Just wait for the Democrats to raise the stem cell issue

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This close to an election, it's rare that one party–led by the president–hands the other party an issue on a silver platter. Yet the president's veto this week–against increased funding for embryonic stem cell research, approved by a majority of both houses of Congress–does just that. Imagine this: A majority of the American public wants this kind of research, as do an increasing number of GOP candidates–including big names like Senate Majority Leader Bill Frist and Sen. John McCain–but the president can't seem to get off the dime and change his position from August 2001. At that time, he said federal money could go only to stem cells already in existence.

Of course, as it turns out, those stem cell lines have not panned out as hoped. I spoke with George Daley of the Harvard Stem Cell Institute, who is working with some of the original stem cell lines–they call them "presidential" lines because they were sanctioned by Bush–and he says they are behaving "bizarrely," almost as if they have some genetic defect. So that's not going to help much with potential cures for diseases like diabetes and Parkinson's.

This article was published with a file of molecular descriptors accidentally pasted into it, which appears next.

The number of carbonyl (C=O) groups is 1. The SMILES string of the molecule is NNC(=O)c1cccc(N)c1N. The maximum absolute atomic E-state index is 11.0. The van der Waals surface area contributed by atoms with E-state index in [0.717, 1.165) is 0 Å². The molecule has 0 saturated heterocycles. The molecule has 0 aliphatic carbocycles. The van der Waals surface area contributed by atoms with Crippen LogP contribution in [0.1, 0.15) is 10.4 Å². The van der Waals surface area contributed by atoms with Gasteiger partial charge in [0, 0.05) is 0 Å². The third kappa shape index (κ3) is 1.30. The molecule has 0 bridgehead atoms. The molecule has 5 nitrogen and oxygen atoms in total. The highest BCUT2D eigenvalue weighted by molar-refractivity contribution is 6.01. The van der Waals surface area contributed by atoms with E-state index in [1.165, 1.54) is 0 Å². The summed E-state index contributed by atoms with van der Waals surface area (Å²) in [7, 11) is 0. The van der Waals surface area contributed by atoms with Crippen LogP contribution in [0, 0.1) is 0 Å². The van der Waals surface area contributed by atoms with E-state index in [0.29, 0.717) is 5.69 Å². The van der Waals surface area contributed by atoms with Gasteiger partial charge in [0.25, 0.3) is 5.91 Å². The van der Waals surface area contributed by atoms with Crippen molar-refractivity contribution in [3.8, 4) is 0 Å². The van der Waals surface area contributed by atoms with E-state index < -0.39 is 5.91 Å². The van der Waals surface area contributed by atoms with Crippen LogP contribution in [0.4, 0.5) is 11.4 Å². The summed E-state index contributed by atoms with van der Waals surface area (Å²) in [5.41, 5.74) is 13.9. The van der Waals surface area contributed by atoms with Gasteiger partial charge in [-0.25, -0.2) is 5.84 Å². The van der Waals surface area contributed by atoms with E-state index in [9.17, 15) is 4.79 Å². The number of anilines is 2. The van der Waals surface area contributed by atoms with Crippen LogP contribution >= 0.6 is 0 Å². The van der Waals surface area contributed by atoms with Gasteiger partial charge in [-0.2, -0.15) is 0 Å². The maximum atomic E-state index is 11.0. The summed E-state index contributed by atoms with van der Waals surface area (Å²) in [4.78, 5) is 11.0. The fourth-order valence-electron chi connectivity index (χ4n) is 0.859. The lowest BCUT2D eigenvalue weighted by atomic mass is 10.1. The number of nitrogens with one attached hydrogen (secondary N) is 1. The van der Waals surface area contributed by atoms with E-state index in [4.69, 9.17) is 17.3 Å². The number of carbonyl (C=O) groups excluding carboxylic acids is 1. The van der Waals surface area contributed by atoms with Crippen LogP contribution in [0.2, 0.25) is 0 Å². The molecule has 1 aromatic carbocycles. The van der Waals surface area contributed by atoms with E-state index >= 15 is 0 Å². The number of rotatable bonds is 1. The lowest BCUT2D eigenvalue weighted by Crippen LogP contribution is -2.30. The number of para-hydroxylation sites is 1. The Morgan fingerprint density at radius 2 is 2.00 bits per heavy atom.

As for the GOP base, sure, this veto could help–but probably not as much as you think. Everyone knows someone who could be helped by a robust federal funding program for embryonic stem cell research. And while the pro-life question still has salience with some, there are many pro-lifers (including prominent senators like Frist or Orrin Hatch of Utah) who say: We're pro-life, and since these embryos frozen in in-vitro clinics are going to be thrown away anyway, what about really saving lives? And, as it turns out, the president's position that this is a moral line he refuses to cross is not the majority position even within his own party–and suburbanites really disagree with him.

So will this be an issue in the fall? Only where the Democrats raise it–and they will. Just watch.